Sex differences in the immune response to experimental stroke: Implications for translational research

Abby L. Dotson, Halina Offner

Research output: Contribution to journalReview articlepeer-review

15 Scopus citations


Ischemic stroke is a leading cause of death and disability in the United States. It is known that males and females respond differently to stroke. Depending on age, the incidence, prevalence, mortality rate, and disability outcome of stroke differ between the sexes. Females generally have strokes at older ages than males and, therefore, have a worse stroke outcome. There are also major differences in how the sexes respond to stroke at the cellular level. Immune response is a critical factor in determining the progress of neurodegeneration after stroke and is fundamentally different for males and females. Additionally, females respond to stroke therapies differently from males, yet they are often left out of the basic research that is focused on developing those therapies. With a resounding failure to translate stroke therapies from the bench to the bedside, it is clearer than ever that inclusion of both sexes in stroke studies is essential for future clinical success. This Mini-Review examines sex differences in the immune response to experimental stroke and its implications for therapy development.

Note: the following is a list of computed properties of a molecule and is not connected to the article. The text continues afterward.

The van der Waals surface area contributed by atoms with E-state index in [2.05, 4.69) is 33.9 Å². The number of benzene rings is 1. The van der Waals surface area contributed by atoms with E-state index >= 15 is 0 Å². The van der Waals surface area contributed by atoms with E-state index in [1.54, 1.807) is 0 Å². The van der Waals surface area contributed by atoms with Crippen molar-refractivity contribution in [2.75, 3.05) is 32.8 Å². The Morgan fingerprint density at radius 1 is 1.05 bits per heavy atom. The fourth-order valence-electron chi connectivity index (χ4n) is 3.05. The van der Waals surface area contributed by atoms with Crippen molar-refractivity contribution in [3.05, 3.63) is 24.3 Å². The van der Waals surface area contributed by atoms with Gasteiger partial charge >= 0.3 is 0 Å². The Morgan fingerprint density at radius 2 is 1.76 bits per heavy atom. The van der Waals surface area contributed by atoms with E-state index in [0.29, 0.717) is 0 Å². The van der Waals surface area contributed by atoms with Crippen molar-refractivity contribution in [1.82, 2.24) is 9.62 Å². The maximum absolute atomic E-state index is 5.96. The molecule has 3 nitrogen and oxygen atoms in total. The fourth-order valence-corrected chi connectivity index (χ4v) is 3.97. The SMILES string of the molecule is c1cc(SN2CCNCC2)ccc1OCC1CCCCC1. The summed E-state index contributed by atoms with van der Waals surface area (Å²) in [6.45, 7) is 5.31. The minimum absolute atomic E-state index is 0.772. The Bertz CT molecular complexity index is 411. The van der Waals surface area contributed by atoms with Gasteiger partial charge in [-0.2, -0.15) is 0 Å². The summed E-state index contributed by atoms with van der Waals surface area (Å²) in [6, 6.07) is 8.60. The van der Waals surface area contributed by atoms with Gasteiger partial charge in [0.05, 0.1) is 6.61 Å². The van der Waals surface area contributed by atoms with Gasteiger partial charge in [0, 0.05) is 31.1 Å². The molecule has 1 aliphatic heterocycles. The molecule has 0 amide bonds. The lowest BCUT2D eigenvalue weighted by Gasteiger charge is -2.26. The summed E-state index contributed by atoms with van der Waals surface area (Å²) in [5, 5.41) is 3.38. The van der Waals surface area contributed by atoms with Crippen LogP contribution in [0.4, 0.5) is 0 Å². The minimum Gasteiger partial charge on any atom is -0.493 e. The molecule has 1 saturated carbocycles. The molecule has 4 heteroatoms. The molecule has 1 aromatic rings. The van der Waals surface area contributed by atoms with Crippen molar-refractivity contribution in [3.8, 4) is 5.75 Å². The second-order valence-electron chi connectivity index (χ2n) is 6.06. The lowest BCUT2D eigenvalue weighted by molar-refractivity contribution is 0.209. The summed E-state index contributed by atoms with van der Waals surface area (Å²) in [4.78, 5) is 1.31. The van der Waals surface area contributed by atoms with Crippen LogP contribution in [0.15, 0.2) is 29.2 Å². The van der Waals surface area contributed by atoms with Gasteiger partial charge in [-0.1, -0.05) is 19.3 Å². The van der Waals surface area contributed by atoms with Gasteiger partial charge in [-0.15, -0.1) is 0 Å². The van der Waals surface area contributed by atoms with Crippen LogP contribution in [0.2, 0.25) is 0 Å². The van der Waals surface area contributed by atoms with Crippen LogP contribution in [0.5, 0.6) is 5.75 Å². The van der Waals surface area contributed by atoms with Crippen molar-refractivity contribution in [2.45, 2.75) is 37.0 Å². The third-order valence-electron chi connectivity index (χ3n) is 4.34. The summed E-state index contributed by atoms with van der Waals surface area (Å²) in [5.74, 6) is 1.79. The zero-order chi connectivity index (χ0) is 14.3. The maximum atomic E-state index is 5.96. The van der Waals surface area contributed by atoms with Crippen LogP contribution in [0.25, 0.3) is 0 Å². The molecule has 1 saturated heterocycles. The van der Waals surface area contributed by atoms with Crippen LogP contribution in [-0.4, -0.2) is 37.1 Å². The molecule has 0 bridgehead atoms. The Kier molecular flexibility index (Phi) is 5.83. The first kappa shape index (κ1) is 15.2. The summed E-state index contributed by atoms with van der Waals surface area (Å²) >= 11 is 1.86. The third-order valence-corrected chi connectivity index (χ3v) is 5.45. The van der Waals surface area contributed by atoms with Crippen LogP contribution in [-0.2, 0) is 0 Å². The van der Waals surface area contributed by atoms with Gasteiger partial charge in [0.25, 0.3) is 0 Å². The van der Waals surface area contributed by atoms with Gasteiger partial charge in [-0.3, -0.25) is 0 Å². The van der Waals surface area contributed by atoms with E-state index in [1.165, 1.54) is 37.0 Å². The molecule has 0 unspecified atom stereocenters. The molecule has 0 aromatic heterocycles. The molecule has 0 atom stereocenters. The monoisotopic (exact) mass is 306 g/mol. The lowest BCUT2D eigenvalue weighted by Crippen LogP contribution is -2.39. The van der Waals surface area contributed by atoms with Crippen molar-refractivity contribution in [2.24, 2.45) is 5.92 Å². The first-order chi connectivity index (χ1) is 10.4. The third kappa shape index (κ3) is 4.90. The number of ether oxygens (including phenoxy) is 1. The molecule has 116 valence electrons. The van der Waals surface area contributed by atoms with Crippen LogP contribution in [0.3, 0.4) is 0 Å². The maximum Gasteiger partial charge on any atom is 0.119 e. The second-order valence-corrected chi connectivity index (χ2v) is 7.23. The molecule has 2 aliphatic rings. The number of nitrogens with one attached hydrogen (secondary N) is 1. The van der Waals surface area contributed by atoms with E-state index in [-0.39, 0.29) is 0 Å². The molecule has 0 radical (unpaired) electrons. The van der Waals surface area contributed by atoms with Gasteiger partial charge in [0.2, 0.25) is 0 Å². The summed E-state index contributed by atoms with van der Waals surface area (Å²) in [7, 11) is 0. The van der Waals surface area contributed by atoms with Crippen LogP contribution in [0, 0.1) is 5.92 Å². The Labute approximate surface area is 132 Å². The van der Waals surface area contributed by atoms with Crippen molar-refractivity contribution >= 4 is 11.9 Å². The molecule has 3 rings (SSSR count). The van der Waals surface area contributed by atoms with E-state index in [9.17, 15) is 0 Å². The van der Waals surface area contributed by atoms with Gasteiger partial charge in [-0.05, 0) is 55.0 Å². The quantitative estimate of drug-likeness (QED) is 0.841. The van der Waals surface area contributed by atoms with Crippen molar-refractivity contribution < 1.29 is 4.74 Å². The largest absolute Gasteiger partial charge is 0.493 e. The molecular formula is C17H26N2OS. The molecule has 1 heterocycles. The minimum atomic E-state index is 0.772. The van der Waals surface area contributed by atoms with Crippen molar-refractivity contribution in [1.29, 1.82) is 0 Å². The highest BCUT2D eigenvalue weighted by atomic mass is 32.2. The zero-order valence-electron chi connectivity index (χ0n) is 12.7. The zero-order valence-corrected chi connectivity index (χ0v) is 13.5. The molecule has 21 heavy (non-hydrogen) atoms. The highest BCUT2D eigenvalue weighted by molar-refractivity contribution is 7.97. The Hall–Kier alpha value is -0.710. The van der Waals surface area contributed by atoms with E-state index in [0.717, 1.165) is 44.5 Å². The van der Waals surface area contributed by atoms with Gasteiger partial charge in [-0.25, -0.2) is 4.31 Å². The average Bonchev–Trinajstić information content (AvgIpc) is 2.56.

Original languageEnglish (US)
Pages (from-to)437-446
Number of pages10
JournalJournal of Neuroscience Research
Issue number1-2
StatePublished - Jan 1 2017


  • experimental stroke
  • immune response
  • infarct volume
  • neuroinflammation
  • sex difference
  • therapy

ASJC Scopus subject areas

  • Cellular and Molecular Neuroscience

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